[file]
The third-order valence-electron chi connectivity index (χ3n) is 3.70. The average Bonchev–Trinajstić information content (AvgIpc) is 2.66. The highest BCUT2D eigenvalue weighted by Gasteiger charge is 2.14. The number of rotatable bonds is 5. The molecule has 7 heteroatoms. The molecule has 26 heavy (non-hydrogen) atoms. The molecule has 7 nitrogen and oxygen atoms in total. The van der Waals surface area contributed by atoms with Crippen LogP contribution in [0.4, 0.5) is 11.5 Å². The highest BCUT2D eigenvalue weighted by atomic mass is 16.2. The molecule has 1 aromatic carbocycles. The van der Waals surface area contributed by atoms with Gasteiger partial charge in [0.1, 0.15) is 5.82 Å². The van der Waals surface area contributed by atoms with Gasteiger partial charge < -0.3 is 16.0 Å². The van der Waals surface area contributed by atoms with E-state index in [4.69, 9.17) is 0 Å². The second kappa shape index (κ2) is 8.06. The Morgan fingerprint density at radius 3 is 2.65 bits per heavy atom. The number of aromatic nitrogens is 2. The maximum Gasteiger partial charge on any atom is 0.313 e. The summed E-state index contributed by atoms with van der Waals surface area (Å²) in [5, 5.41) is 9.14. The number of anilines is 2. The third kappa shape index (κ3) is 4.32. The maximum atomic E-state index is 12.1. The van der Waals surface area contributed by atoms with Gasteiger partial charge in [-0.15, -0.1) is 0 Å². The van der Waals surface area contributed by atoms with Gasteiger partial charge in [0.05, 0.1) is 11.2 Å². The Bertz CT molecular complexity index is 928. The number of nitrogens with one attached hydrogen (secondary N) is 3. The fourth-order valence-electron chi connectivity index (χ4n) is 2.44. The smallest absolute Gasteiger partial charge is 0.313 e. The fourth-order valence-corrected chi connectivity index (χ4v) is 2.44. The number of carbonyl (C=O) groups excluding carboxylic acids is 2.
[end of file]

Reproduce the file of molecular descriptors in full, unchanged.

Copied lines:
The third-order valence-electron chi connectivity index (χ3n) is 3.70. The average Bonchev–Trinajstić information content (AvgIpc) is 2.66. The highest BCUT2D eigenvalue weighted by Gasteiger charge is 2.14. The number of rotatable bonds is 5. The molecule has 7 heteroatoms. The molecule has 26 heavy (non-hydrogen) atoms. The molecule has 7 nitrogen and oxygen atoms in total. The van der Waals surface area contributed by atoms with Crippen LogP contribution in [0.4, 0.5) is 11.5 Å². The highest BCUT2D eigenvalue weighted by atomic mass is 16.2. The molecule has 1 aromatic carbocycles. The van der Waals surface area contributed by atoms with Gasteiger partial charge in [0.1, 0.15) is 5.82 Å². The van der Waals surface area contributed by atoms with Gasteiger partial charge < -0.3 is 16.0 Å². The van der Waals surface area contributed by atoms with E-state index in [4.69, 9.17) is 0 Å². The second kappa shape index (κ2) is 8.06. The Morgan fingerprint density at radius 3 is 2.65 bits per heavy atom. The number of aromatic nitrogens is 2. The maximum Gasteiger partial charge on any atom is 0.313 e. The summed E-state index contributed by atoms with van der Waals surface area (Å²) in [5, 5.41) is 9.14. The number of anilines is 2. The third kappa shape index (κ3) is 4.32. The maximum atomic E-state index is 12.1. The van der Waals surface area contributed by atoms with Gasteiger partial charge in [-0.15, -0.1) is 0 Å². The van der Waals surface area contributed by atoms with Gasteiger partial charge in [0.05, 0.1) is 11.2 Å². The Bertz CT molecular complexity index is 928. The number of nitrogens with one attached hydrogen (secondary N) is 3. The fourth-order valence-electron chi connectivity index (χ4n) is 2.44. The smallest absolute Gasteiger partial charge is 0.313 e. The fourth-order valence-corrected chi connectivity index (χ4v) is 2.44. The number of carbonyl (C=O) groups excluding carboxylic acids is 2.